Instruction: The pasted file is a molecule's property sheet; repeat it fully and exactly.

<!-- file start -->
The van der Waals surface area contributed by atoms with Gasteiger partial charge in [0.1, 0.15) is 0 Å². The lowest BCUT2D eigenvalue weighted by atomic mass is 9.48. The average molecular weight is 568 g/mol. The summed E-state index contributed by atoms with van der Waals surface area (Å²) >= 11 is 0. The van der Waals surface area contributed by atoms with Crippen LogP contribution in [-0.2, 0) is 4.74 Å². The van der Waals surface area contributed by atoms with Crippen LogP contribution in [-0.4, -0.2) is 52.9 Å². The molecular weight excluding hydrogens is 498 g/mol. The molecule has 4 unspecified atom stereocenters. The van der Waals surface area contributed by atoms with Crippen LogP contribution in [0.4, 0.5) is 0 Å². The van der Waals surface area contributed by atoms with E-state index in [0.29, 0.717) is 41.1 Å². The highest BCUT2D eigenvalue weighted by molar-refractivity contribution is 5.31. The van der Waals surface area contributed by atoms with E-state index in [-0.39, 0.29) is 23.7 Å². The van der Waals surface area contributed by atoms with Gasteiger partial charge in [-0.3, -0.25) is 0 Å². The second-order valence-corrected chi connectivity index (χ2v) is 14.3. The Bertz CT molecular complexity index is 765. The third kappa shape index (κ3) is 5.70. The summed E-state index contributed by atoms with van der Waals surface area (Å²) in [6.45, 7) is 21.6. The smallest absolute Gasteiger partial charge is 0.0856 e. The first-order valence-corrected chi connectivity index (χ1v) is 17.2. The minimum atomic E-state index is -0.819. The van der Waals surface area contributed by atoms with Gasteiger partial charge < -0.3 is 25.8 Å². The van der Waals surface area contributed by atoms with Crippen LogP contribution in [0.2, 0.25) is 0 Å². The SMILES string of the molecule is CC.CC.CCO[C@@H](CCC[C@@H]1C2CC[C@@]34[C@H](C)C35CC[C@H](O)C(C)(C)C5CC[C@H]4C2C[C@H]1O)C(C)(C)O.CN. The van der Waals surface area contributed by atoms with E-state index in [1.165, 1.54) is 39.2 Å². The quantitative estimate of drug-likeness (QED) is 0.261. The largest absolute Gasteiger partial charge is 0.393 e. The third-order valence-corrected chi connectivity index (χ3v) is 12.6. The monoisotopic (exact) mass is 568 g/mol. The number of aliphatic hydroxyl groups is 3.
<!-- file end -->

The van der Waals surface area contributed by atoms with Gasteiger partial charge in [0.1, 0.15) is 0 Å². The lowest BCUT2D eigenvalue weighted by atomic mass is 9.48. The average molecular weight is 568 g/mol. The summed E-state index contributed by atoms with van der Waals surface area (Å²) >= 11 is 0. The van der Waals surface area contributed by atoms with Crippen LogP contribution in [-0.2, 0) is 4.74 Å². The van der Waals surface area contributed by atoms with Crippen LogP contribution in [-0.4, -0.2) is 52.9 Å². The molecular weight excluding hydrogens is 498 g/mol. The molecule has 4 unspecified atom stereocenters. The van der Waals surface area contributed by atoms with Crippen LogP contribution in [0.4, 0.5) is 0 Å². The van der Waals surface area contributed by atoms with E-state index in [0.29, 0.717) is 41.1 Å². The highest BCUT2D eigenvalue weighted by molar-refractivity contribution is 5.31. The van der Waals surface area contributed by atoms with E-state index in [-0.39, 0.29) is 23.7 Å². The van der Waals surface area contributed by atoms with Gasteiger partial charge in [-0.3, -0.25) is 0 Å². The second-order valence-corrected chi connectivity index (χ2v) is 14.3. The Bertz CT molecular complexity index is 765. The third kappa shape index (κ3) is 5.70. The summed E-state index contributed by atoms with van der Waals surface area (Å²) in [6.45, 7) is 21.6. The smallest absolute Gasteiger partial charge is 0.0856 e. The first-order valence-corrected chi connectivity index (χ1v) is 17.2. The minimum atomic E-state index is -0.819. The van der Waals surface area contributed by atoms with Gasteiger partial charge < -0.3 is 25.8 Å². The van der Waals surface area contributed by atoms with Crippen LogP contribution in [0.2, 0.25) is 0 Å². The SMILES string of the molecule is CC.CC.CCO[C@@H](CCC[C@@H]1C2CC[C@@]34[C@H](C)C35CC[C@H](O)C(C)(C)C5CC[C@H]4C2C[C@H]1O)C(C)(C)O.CN. The van der Waals surface area contributed by atoms with E-state index in [1.165, 1.54) is 39.2 Å². The quantitative estimate of drug-likeness (QED) is 0.261. The largest absolute Gasteiger partial charge is 0.393 e. The third-order valence-corrected chi connectivity index (χ3v) is 12.6. The monoisotopic (exact) mass is 568 g/mol. The number of aliphatic hydroxyl groups is 3.